Setting up working from home

Tempted by a better work-life balance? Working from home – as millions of people have been doing during the pandemic – could be the answer. To get you off to a flying start, we explain the tax implications, the insurance you might need and the best ways to make your home-office experience as positive and productive as possible.

Tempted by a better work-life balance? Working from home – as millions of people have been doing during the pandemic – could be the answer. To get you off to a flying start, we explain the tax implications, the insurance you might need and the best ways to make your home-office experience as positive and productive as possible.

Chris King
From the Home team
6
minute read
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Posted 05 AUGUST 2021

Should I work from home?

If you’re considering working from home, you’ll need to think about:

  • The industry you work in and the role you do
  • Your employment status – for example, self-employed or employee
  • The policies of your employer/manager, if applicable
  • Your own preferences, unless working from home is a company policy and you must do it.

Working from home can bring considerable benefits, including:

  • Increased job satisfaction
  • More independence
  • No commute, saving time and money
  • Increased productivity thanks to less distractions
  • A healthier work-life balance.

And, according to the UK’s Advisory, Conciliation and Arbitration Service (ACAS), employers should:

  • be open to conversations around flexible working arrangements
  • consider carefully which jobs can be done flexibly without making assumptions
  • look for the win-win – a solution that works for them and you.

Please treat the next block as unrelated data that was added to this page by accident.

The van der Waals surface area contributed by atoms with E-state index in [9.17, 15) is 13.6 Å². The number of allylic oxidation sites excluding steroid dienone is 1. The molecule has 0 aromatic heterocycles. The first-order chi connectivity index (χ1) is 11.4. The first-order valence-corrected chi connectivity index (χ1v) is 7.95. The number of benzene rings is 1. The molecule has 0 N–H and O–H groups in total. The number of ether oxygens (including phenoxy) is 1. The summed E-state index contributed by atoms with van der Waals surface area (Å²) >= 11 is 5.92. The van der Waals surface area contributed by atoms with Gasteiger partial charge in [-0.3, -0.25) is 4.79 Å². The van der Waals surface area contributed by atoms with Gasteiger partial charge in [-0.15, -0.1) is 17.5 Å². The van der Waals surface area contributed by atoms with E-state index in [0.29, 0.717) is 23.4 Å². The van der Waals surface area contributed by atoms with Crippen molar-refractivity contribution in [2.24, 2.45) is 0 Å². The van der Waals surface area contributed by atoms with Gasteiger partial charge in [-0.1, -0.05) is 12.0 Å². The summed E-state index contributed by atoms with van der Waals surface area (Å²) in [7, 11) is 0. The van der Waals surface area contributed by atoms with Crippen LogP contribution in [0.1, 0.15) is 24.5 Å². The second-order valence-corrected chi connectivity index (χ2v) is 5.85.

However, there are some downsides to home working too.

  • Remote communication can be more challenging
  • You may need more self-motivation, discipline and focus or you might not work as fast
  • You or members of your team might feel isolated, abandoned or ‘out of the loop’
  • It may affect your career progression
  • The line between work and home can become blurred, meaning that you never fully switch off out of normal working hours.

However, the secret to making your working experience both productive and positive may lie in adopting a more flexible working style, known as hybrid working.

What is hybrid working?

Hybrid working allows you to divide your working hours between your home (or other remote locations like cafés or co-working spaces) and the office. You can build good working relationships, but also enjoy your own space to focus on getting the job done.

What are my employer’s responsibilities?

By law, your employer is responsible for the health and safety of all their employees, even when they’re out of the office.

If you’re working from home long term rather than temporarily, they’ll need to carry out a risk assessment of your workplace – and provide any equipment you need. This might mean buying you new kit or lending you some but, either way, they’re responsible for making sure you can work at home in a safe and healthy way.